In this blog post, I will be discussing what a Third Party Wall Surveyor is and what their role is within the Party Wall process.
A Third Surveyor within the meaning of the Party Wall etc Act 1996 is used whenever there is a Party Wall job and there are two Surveyors involved acting independently for their own party. The Third Surveyor is then selected and agreed almost immediately after the two Surveyors are appointed by their building owners.
A Third Surveyor should be knowledgeable and often has a lot of experience with party wall matters.
Typically, the Building Owner’s Surveyor (the surveyor acting on behalf of the client carrying out works) uses a list of three or more Third Surveyor selections which they then send to the Adjoining Owner’s Surveyor (the Surveyor acting on behalf of the client adjoining the works) who then chooses one of the selections to act as the Third Surveyor.
If the two Surveyors are unable to agree one of the selections, then each Surveyor may suggest surveyors act as Third Surveyors until they can come to an agreement.
If they are still unable to agree on a Surveyor between them, then this may be referred onto the Local Authority to decide as per Section 10(8) of the Party Wall etc Act 1996:
If either surveyor appointed under subsection (1)(b) by a party to the dispute refuses to select a third surveyor under subsection (1) or (9), or neglects to do so for a period of ten days beginning with the day on which the other surveyor serves a request on him (a) the appointing officer; or (b) in cases where the relevant appointing officer or his employer is a party to the dispute, the Secretary of State, may on the application of either surveyor select a third surveyor who shall have the same power and authority as if he had been selected under subsection (1) or subsection (9).
It is important that a Third Surveyor is selected before proceeding with the party wall process as they are chosen to act as an independent Surveyor with good knowledge and experience of the Party Wall etc Act 1996 to settle disputes that may arise between both the Surveyors and the owners.
With the majority of Party Wall jobs, the Third Surveyor is unaware that they have been selected which may seem odd as they are named within a legal document. There are often many Party Wall Awards that have been served and agreed which have a Third Surveyor named within the document but have had no involvement in the job whatsoever.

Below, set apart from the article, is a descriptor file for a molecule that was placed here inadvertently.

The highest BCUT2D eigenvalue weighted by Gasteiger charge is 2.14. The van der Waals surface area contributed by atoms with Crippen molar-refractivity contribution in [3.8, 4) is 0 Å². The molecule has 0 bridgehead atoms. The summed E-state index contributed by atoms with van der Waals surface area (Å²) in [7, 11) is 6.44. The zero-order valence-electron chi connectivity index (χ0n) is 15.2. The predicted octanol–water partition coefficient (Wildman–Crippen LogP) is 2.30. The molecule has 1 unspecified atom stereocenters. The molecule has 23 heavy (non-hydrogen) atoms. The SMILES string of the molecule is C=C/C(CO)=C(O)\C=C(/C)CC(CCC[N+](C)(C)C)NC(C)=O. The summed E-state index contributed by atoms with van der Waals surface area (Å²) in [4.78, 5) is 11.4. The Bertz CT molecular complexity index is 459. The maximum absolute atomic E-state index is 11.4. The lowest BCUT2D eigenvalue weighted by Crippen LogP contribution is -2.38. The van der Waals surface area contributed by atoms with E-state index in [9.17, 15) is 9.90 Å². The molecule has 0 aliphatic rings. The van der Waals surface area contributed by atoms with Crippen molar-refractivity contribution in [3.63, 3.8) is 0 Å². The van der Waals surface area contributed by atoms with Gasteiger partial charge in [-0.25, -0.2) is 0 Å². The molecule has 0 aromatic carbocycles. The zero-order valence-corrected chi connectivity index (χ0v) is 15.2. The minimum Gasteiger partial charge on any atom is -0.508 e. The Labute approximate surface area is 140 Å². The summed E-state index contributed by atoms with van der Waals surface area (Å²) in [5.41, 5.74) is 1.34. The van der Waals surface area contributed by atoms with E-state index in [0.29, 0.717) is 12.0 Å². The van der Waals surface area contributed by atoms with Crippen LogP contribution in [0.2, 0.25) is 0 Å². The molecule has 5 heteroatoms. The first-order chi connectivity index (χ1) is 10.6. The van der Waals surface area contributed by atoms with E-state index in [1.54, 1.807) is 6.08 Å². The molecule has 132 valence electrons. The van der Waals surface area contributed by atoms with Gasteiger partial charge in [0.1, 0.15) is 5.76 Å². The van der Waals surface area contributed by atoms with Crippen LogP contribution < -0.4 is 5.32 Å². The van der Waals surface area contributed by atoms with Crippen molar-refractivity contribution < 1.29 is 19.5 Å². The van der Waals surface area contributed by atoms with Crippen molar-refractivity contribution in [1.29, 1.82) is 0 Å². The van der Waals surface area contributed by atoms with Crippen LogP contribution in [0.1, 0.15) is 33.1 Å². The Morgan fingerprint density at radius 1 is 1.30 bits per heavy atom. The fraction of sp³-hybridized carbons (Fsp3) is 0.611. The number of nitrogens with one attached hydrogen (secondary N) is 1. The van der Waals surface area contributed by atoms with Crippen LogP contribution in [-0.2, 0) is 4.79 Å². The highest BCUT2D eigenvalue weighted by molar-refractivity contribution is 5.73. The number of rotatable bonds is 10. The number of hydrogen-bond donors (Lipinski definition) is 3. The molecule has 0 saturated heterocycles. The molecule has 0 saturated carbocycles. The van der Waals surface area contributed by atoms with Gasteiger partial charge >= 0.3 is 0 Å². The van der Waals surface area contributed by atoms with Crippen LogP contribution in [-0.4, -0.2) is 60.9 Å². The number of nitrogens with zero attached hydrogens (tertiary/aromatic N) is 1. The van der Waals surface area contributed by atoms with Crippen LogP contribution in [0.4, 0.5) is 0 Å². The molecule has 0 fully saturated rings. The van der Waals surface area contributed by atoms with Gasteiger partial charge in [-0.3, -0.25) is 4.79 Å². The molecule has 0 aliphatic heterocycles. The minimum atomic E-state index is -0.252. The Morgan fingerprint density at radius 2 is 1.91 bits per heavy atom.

Third Surveyors are selected as a precaution as opposed to being appointed like the Building Owner’s Surveyor and Appointing Owner’s Surveyor.
Generally speaking, when engaged in the Party Wall procedure both appointed Surveyors should aim to have the process completed without the involvement of a Third Surveyor, however, it may be the only option to resolve a difference in opinion between the two appointed Surveyors.
The best and simple way to look at this is that both the Building Owner’s Surveyor and Adjoining Owner Surveyor’s is appointed to resolve disputes between the owners and the Third Surveyor is selected by the two Surveyors to resolve a disputed matter between the two Surveyors. Anyone who is a party to the dispute can refer a matter to the Third Surveyor including the owners.
A Third Surveyor is commonly selected to resolve disputes but can also take the position of one of the Building Owner’s Surveyor or Adjoining Owner’s Surveyor if either of them doesn’t deal with the matter within the statutory time frame set out in the Party Wall etc Act 1996. Similarly, the Third Surveyor can also take one of their positions if they refuse to act in accordance with the Act.
By referring the dispute onto a Third Surveyor, the appointed Surveyors are putting their owners at risk of the Surveyor’s referral fees and the Third Surveyor’s fee in resolving the dispute.
If you have a difficult party wall question or issue and want to get some experienced impartial advice from our Party Wall Surveying team call us now on 020 79352502 and we will be happy to assist.